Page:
This web page is only an introduction and does not cover all the issues. For more detailed information, download the full fact sheet at the side and bottom of this page.
This page explains immigration status on the basis of the right to respect for private life under Article 8 of the European Convention on Human Rights. You can also read our fact sheets on Article 8 and the right to family life.
Long residence and private life
The right to respect for private and family life derives from Article 8 of the European Convention on Human Rights. Since 9 July 2012, the Home Office has sought to define the right to private life within the parameters of the Immigration Rules.
Under these rules, an individual will be entitled to a grant of leave to remain under this rule if they:
- Have lived continuously in the UK for at least 20 years;
- are a child (under 18), have lived continuously in the UK for at least seven years and it would not be reasonable to expect them to leave the UK;
- are over 18 but under 25 years old and have spent at least half their life continuously in the UK; or
- are over 18, have lived continuously in the UK for less than 20 years but there would be significant obstacles to their integration into the country to which they would have to go if require to leave the UK.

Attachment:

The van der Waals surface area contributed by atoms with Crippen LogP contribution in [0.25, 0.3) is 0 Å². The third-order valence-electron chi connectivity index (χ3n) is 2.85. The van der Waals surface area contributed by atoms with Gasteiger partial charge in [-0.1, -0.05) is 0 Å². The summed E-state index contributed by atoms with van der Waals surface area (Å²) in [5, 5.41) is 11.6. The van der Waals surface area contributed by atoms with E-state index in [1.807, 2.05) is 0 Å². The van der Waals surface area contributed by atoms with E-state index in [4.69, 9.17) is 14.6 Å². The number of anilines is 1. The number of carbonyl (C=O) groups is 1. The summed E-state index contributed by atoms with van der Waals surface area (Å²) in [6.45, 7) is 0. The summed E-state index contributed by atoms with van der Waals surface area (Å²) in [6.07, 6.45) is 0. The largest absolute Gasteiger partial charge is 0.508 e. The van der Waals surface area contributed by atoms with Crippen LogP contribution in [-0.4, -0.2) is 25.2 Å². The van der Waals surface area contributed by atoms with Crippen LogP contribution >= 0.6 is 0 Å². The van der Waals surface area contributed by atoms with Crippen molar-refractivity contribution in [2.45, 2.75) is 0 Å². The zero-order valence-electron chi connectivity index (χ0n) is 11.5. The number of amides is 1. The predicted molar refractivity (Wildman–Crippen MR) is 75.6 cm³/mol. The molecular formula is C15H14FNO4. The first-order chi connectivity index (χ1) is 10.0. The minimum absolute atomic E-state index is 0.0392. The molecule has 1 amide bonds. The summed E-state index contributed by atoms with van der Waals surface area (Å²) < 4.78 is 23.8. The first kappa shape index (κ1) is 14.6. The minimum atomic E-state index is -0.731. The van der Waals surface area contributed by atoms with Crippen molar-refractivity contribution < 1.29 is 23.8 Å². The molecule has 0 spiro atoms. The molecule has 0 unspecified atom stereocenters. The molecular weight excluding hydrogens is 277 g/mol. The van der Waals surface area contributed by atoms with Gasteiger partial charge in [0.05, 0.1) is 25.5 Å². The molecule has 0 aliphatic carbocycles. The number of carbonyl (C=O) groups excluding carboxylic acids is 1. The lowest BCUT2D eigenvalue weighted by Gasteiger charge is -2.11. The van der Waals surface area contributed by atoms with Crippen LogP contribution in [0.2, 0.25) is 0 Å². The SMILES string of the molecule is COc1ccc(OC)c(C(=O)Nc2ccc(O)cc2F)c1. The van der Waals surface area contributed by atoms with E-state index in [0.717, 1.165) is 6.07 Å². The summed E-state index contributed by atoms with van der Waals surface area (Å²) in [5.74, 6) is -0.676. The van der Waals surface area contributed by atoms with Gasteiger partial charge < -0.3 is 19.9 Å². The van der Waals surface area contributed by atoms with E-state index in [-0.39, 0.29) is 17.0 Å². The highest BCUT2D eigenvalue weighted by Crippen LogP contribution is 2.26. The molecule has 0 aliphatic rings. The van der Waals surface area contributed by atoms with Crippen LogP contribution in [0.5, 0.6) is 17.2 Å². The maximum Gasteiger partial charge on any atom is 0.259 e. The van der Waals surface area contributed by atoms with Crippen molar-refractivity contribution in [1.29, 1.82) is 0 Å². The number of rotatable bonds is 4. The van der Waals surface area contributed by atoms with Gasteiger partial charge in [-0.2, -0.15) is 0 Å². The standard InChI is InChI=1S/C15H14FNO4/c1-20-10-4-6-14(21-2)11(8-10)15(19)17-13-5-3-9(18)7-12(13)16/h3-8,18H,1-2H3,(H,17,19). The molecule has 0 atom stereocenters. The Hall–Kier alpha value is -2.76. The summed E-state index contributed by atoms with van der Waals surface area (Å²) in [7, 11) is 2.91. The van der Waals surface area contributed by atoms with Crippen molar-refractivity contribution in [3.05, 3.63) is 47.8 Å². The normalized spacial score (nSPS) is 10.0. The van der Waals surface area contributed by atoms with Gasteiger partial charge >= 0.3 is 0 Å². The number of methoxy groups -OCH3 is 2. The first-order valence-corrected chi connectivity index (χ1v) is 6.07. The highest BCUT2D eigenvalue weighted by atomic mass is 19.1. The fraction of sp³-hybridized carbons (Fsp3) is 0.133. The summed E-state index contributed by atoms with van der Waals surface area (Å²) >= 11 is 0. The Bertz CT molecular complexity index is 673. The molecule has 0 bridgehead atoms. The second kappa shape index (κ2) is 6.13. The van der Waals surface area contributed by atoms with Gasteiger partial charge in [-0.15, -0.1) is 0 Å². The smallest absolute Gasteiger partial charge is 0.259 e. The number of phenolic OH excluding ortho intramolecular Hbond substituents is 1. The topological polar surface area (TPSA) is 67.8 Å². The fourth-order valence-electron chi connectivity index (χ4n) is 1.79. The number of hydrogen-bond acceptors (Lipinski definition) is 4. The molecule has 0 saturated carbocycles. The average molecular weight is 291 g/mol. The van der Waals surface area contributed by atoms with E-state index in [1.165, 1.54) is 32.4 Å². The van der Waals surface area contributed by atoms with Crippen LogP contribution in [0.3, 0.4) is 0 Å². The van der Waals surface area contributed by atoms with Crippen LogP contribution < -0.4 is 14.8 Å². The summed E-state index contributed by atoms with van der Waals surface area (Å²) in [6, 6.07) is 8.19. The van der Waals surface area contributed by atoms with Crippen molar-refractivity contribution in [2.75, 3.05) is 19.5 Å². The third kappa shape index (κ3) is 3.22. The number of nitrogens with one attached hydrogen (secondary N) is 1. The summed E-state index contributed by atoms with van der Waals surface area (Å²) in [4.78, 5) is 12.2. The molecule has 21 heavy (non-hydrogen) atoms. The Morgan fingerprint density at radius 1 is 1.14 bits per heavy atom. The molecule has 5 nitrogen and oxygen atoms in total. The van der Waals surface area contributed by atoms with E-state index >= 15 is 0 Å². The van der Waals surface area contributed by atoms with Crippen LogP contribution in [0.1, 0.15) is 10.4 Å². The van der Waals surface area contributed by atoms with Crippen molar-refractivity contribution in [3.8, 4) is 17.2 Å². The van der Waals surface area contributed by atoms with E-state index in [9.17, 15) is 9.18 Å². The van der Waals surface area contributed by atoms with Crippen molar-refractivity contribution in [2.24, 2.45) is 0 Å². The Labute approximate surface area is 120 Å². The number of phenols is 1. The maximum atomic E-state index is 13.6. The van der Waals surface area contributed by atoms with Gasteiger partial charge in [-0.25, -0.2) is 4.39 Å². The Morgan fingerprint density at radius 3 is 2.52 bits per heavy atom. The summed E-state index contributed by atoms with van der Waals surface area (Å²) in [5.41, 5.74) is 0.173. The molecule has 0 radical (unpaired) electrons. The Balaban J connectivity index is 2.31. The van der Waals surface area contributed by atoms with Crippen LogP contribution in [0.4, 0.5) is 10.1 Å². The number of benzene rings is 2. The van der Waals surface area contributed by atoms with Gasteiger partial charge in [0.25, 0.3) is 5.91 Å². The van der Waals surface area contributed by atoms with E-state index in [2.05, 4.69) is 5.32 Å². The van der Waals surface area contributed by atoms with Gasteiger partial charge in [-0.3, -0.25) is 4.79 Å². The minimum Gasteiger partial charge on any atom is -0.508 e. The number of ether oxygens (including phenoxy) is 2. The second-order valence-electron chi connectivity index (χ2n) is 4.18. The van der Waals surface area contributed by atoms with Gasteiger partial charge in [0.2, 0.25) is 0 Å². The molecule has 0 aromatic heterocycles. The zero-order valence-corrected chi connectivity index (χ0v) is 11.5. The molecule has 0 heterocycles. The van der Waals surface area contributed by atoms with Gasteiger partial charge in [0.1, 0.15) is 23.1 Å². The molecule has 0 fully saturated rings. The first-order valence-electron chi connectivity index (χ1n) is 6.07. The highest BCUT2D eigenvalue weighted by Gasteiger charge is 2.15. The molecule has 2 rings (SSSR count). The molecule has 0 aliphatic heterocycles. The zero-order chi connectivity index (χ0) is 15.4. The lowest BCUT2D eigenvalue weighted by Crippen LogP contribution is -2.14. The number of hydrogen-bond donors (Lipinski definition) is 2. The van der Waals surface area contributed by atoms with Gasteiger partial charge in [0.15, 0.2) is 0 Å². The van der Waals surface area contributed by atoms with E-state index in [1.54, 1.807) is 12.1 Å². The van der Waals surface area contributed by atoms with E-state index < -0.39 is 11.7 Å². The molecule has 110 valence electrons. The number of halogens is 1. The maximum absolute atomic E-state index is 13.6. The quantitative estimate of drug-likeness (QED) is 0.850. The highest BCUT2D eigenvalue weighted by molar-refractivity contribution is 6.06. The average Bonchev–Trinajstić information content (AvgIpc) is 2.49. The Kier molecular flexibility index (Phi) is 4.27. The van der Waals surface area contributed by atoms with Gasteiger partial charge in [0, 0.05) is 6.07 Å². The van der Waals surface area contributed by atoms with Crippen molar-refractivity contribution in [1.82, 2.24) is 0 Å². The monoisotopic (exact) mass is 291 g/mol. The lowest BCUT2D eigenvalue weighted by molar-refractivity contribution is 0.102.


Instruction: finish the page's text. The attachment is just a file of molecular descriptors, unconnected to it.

Given the difference in criteria under the Immigration Rules for those aged under 18 and those who are 18 or older, it is vital that children are assisted to regularise their status at the earliest opportunity. If you are working with a child who is undocumented or whose leave to remain is due to come to an end, it is essential that they access legal advice as soon as possible.
The evidence that will need to be provided to prove long residence is significant – individuals will need to provide evidence of residence for each year they have lived in the UK.
Professionals working with a migrant child or family may be asked to provide a report, letter or information relating to the best interests of that child in support of an application. It is important that they provide as much relevant information as possible, including details of the child’s family and private life in the UK; the support that child receives; links and involvement in school/religious organisations/groups; and what the professional considers to be in the child’s best interests.
The changes to the Immigration Rules in July 2012 also introduced new suitability requirements: rules that an individual must not meet if they wish to be granted leave to remain under private life and long residence. These are split into mandatory refusals and discretionary refusals.
An individual will be refused leave to remain if:
- they are currently the subject of a deportation order;
- they have been convicted of an offence for which they have been sentenced to prison for at least four years;
- they have been convicted of an offence for which they have been sentenced to imprisonment for less than four years but at least 12 months (unless 10 years have passed since the end of the sentence);